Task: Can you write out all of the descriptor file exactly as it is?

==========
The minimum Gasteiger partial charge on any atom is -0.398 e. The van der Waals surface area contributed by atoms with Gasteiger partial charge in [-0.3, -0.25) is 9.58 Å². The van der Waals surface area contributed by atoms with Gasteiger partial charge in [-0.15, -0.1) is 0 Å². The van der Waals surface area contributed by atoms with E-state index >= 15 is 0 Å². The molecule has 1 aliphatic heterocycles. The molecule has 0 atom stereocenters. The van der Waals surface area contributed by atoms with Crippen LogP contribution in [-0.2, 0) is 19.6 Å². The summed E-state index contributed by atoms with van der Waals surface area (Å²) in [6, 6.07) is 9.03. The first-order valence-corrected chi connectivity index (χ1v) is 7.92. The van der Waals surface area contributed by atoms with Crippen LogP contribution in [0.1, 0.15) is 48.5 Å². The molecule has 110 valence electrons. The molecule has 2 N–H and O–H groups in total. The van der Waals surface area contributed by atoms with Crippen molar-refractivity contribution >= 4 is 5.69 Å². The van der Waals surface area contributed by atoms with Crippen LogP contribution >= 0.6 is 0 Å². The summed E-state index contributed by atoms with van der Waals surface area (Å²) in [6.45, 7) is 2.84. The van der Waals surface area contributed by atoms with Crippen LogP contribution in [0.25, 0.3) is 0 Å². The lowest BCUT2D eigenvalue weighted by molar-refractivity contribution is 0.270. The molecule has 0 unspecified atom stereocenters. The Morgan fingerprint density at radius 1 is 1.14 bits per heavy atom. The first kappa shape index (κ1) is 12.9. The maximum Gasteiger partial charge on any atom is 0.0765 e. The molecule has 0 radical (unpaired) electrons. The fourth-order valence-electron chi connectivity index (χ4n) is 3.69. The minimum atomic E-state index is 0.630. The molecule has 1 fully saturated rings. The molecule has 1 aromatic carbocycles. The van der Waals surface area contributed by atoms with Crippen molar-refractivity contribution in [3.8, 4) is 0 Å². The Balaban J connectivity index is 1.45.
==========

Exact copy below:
The minimum Gasteiger partial charge on any atom is -0.398 e. The van der Waals surface area contributed by atoms with Gasteiger partial charge in [-0.3, -0.25) is 9.58 Å². The van der Waals surface area contributed by atoms with Gasteiger partial charge in [-0.15, -0.1) is 0 Å². The van der Waals surface area contributed by atoms with E-state index >= 15 is 0 Å². The molecule has 1 aliphatic heterocycles. The molecule has 0 atom stereocenters. The van der Waals surface area contributed by atoms with Crippen LogP contribution in [-0.2, 0) is 19.6 Å². The summed E-state index contributed by atoms with van der Waals surface area (Å²) in [6, 6.07) is 9.03. The first-order valence-corrected chi connectivity index (χ1v) is 7.92. The van der Waals surface area contributed by atoms with Crippen LogP contribution in [0.1, 0.15) is 48.5 Å². The molecule has 110 valence electrons. The molecule has 2 N–H and O–H groups in total. The van der Waals surface area contributed by atoms with Crippen molar-refractivity contribution >= 4 is 5.69 Å². The van der Waals surface area contributed by atoms with Crippen LogP contribution >= 0.6 is 0 Å². The summed E-state index contributed by atoms with van der Waals surface area (Å²) in [6.45, 7) is 2.84. The van der Waals surface area contributed by atoms with Crippen LogP contribution in [0.25, 0.3) is 0 Å². The lowest BCUT2D eigenvalue weighted by molar-refractivity contribution is 0.270. The molecule has 0 unspecified atom stereocenters. The Morgan fingerprint density at radius 1 is 1.14 bits per heavy atom. The first kappa shape index (κ1) is 12.9. The maximum Gasteiger partial charge on any atom is 0.0765 e. The molecule has 0 radical (unpaired) electrons. The fourth-order valence-electron chi connectivity index (χ4n) is 3.69. The minimum atomic E-state index is 0.630. The molecule has 1 fully saturated rings. The molecule has 1 aromatic carbocycles. The van der Waals surface area contributed by atoms with Crippen molar-refractivity contribution in [3.8, 4) is 0 Å². The Balaban J connectivity index is 1.45.